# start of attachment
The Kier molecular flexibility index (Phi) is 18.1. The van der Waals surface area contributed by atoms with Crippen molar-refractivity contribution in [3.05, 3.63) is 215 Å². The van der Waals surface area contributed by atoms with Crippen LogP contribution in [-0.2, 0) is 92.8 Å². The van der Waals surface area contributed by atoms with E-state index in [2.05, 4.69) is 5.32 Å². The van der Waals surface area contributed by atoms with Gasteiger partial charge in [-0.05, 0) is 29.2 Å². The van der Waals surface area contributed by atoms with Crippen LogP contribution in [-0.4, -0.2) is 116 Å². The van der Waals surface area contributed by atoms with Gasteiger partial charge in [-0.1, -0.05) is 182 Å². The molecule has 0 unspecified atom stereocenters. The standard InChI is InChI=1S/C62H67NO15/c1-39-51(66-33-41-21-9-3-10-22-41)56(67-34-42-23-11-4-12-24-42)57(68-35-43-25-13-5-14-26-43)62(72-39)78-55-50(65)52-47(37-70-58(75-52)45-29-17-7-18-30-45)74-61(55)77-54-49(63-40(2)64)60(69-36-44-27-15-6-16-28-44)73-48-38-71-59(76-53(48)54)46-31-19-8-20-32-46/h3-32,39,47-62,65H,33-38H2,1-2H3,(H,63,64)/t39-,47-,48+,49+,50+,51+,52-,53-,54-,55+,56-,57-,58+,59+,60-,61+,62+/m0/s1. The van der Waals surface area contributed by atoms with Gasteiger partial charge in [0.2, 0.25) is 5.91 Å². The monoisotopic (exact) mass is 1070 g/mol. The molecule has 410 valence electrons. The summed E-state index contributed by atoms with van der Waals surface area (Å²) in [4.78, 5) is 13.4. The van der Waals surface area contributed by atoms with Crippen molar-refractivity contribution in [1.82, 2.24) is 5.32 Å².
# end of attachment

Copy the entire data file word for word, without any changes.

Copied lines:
The Kier molecular flexibility index (Phi) is 18.1. The van der Waals surface area contributed by atoms with Crippen molar-refractivity contribution in [3.05, 3.63) is 215 Å². The van der Waals surface area contributed by atoms with Crippen LogP contribution in [-0.2, 0) is 92.8 Å². The van der Waals surface area contributed by atoms with E-state index in [2.05, 4.69) is 5.32 Å². The van der Waals surface area contributed by atoms with Gasteiger partial charge in [-0.05, 0) is 29.2 Å². The van der Waals surface area contributed by atoms with Crippen LogP contribution in [-0.4, -0.2) is 116 Å². The van der Waals surface area contributed by atoms with Gasteiger partial charge in [-0.1, -0.05) is 182 Å². The molecule has 0 unspecified atom stereocenters. The standard InChI is InChI=1S/C62H67NO15/c1-39-51(66-33-41-21-9-3-10-22-41)56(67-34-42-23-11-4-12-24-42)57(68-35-43-25-13-5-14-26-43)62(72-39)78-55-50(65)52-47(37-70-58(75-52)45-29-17-7-18-30-45)74-61(55)77-54-49(63-40(2)64)60(69-36-44-27-15-6-16-28-44)73-48-38-71-59(76-53(48)54)46-31-19-8-20-32-46/h3-32,39,47-62,65H,33-38H2,1-2H3,(H,63,64)/t39-,47-,48+,49+,50+,51+,52-,53-,54-,55+,56-,57-,58+,59+,60-,61+,62+/m0/s1. The van der Waals surface area contributed by atoms with Gasteiger partial charge in [0.2, 0.25) is 5.91 Å². The monoisotopic (exact) mass is 1070 g/mol. The molecule has 410 valence electrons. The summed E-state index contributed by atoms with van der Waals surface area (Å²) in [4.78, 5) is 13.4. The van der Waals surface area contributed by atoms with Crippen molar-refractivity contribution in [1.82, 2.24) is 5.32 Å².